Ben’s day of hoonery did, however, destroy the car’s first set of tyres, and Honda’s post-track day checks led to the replacement of the front brakes and other components totalling more than £1500, which contributed to the higherthan-usual running costs.
5. The +R button, which turns the engine responsiveness, steering and adaptive damping up to 11, is pointless, on British roads, at least. I found it far too harsh to be enjoyable.
6. The dashboard layout is confusing.
I found the scattering of information across several dials and screens distracting. For example, when the tyre pressure monitor alarm went off, the warning was displayed in three places on the dashboard. You might say better safe than sorry, or you might wonder what you’re looking at.
Honda’s infotainment system is ripe for an overhaul and could be more intuitive. Hooking up my smartphone to the system was simple, but I could never remember how to access my contacts, a function that appeared to be buried in a sub-menu for no sensible reason.
We had no major issues with build quality. The only problem was the sliding cover on the cupholder in the centre console jamming shut because it fouled on the removable divider under it.
7. I will miss it terribly.
My time with the Civic Type R bore out the conclusion our road test team came to last August. “Living with it involves sacrifices that not all will be willing to make,” they said. Somewhat unexpectedly, I found myself willing to make those sacrifices because it was so much fun.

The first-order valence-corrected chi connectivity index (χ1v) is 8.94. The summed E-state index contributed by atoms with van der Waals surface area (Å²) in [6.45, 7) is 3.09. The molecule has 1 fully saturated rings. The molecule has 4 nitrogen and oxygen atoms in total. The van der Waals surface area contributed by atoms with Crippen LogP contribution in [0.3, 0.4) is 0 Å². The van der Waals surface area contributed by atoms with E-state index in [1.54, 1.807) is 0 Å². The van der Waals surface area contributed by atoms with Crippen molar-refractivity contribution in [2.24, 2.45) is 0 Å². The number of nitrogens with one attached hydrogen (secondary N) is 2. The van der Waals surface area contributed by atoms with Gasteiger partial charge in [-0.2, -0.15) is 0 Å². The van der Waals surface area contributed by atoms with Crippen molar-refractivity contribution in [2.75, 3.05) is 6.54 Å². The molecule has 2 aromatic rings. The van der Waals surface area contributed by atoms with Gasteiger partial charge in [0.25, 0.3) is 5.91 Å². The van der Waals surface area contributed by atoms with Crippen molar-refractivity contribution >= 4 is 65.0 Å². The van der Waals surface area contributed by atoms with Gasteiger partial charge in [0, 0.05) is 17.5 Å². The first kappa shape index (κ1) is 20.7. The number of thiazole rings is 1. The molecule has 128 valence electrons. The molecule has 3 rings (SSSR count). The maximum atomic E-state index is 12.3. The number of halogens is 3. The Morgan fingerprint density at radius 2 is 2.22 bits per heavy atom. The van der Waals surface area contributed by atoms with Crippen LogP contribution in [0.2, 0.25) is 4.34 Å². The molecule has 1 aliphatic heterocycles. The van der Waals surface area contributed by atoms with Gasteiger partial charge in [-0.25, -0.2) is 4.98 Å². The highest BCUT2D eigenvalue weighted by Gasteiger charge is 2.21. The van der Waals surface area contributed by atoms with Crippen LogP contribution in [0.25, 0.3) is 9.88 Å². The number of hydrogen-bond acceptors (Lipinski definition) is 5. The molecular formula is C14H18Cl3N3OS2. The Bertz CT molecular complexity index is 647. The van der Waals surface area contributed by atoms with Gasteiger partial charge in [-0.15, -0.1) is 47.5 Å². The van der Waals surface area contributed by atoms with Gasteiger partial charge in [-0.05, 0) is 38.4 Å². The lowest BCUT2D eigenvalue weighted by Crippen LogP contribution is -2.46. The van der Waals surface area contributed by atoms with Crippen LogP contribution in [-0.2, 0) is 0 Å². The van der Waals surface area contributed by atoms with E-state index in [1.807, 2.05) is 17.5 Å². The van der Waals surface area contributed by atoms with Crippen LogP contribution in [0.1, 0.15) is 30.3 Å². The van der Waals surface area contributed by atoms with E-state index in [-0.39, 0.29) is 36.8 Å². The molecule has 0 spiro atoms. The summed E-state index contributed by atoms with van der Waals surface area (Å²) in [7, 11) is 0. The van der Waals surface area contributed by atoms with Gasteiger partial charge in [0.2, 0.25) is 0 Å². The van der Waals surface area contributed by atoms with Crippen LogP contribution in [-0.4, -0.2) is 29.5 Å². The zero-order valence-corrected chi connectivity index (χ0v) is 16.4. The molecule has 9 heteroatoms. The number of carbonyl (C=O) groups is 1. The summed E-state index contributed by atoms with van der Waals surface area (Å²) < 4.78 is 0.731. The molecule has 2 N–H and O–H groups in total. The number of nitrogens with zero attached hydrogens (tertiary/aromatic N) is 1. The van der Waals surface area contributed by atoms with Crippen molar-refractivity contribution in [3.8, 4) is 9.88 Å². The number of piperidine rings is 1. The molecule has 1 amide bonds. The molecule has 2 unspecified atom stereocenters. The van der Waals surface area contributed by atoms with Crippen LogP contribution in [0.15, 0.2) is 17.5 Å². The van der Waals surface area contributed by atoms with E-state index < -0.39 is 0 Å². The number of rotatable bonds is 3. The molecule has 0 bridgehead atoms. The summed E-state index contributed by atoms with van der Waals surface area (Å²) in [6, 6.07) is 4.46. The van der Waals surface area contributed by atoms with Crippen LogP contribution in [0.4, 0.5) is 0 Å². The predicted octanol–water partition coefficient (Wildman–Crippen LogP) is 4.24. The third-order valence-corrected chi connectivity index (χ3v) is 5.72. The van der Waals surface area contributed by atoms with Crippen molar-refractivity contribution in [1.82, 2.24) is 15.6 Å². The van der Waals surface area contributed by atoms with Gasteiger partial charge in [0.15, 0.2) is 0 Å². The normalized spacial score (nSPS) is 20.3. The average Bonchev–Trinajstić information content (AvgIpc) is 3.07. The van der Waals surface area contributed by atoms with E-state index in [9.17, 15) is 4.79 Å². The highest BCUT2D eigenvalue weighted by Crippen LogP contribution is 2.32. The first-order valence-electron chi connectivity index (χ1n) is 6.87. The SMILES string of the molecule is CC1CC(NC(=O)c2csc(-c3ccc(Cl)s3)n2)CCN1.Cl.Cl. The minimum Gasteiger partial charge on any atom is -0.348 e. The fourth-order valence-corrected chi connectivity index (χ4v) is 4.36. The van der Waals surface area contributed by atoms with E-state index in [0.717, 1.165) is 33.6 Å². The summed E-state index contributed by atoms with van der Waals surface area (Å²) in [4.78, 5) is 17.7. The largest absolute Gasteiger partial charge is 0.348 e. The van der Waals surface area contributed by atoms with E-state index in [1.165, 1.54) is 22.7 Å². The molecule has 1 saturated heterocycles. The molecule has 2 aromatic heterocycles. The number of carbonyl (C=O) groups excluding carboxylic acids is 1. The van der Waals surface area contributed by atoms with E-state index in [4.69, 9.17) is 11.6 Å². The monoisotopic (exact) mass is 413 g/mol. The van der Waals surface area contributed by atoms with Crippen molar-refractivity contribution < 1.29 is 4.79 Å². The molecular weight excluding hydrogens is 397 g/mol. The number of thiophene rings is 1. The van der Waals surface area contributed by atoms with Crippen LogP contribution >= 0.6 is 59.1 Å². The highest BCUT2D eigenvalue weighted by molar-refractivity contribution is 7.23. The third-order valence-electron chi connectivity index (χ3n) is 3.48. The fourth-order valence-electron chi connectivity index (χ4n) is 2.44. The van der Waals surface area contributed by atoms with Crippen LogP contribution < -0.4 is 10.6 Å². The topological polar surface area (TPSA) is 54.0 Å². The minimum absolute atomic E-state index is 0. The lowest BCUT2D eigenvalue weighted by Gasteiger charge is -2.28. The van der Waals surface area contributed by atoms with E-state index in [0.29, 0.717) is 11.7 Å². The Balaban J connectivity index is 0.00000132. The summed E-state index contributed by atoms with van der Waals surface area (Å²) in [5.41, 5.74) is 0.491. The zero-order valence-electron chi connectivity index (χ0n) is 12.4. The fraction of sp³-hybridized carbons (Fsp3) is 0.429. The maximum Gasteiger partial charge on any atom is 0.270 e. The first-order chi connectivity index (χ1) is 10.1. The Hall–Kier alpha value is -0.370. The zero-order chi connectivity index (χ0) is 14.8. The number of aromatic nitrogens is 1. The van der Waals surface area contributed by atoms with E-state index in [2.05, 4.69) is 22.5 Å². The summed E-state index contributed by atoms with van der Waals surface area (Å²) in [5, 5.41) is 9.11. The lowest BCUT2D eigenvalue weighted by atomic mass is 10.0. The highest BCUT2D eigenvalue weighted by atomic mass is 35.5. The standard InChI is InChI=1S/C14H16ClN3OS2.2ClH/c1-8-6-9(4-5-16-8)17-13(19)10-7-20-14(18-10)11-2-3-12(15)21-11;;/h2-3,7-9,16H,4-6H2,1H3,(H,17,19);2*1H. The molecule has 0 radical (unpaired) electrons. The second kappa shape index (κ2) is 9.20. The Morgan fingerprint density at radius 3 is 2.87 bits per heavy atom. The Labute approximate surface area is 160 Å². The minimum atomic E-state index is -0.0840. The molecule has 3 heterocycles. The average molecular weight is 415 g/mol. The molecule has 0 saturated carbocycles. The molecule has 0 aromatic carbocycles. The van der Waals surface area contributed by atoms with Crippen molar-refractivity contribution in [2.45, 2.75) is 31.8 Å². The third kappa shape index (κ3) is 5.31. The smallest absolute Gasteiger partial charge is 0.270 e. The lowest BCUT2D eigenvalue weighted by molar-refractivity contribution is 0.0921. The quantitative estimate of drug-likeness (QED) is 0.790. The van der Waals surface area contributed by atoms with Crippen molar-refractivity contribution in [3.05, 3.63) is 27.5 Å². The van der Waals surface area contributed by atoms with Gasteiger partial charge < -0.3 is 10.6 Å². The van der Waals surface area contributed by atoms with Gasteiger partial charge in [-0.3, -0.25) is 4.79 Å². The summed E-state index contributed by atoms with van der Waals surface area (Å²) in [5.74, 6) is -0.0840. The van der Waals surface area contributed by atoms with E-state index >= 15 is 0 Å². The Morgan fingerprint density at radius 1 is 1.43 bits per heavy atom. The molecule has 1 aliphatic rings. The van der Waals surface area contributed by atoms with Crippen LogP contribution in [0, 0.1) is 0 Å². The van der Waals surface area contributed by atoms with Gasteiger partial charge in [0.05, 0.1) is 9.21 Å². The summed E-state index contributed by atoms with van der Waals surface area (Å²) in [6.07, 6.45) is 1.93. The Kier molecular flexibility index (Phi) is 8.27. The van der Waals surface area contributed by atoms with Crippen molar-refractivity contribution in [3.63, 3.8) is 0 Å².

In my opening report on the car, I wondered if I might feel too old for it, in particular that in-yer-face styling and my concerns over comfort, but I soon received reassuring emails from owners of a similar vintage who initially thought along the same lines but, like me, were convinced otherwise.
There are more rounded hot hatches on the market, and ones that offer more technology for a broadly similar price, but few possess the cultish charm that Honda has cultivated over generations of Type Rs. This one may not be subtle, but it sure is a lot of fun.
HONDA Civic 2.0 Type R GT
Read our previous reports:
Mileage at start 1581
Mileage at end 16,024
List price new £32,295 List price now £32,300 As tested £32,820 Dealer value now £24,777 Private value now £24,020 Trade value now £22,768
Metallic paint £525
CONSUMPTION AND RANGE
Claimed economy 38.7mpg Fuel tank 50 litres Test average 32.9mpg Test best 36.4mpg Test worst 18.2mpg Real-world range 361 miles
0-62mph 5.7sec Top speed 167mph Engine 4 cyls, 1996cc, turbo, petrol Max power 306bhp at 6500rpm Max torque 295lb ft at 2500rpm Transmission 6-spd manual Boot 498-1427 litres Wheels 19in, alloy Tyres 235/35 R19 Kerb weight 1382kg
SERVICE AND RUNNING COSTS
Contract hire rate £647 CO2 170g/km Service costs £1583.05 (service after a track day included new brake discs and pads, front tyres, oil and filter) Other costs 1 litre of oil £13.71, replacement rear tyre £126 Fuel costs £2023.82 Running costs inc fuel £3746.58 Cost per mile 26 pence Depreciation £8043 Cost per mile inc dep’n 81 pence Faults None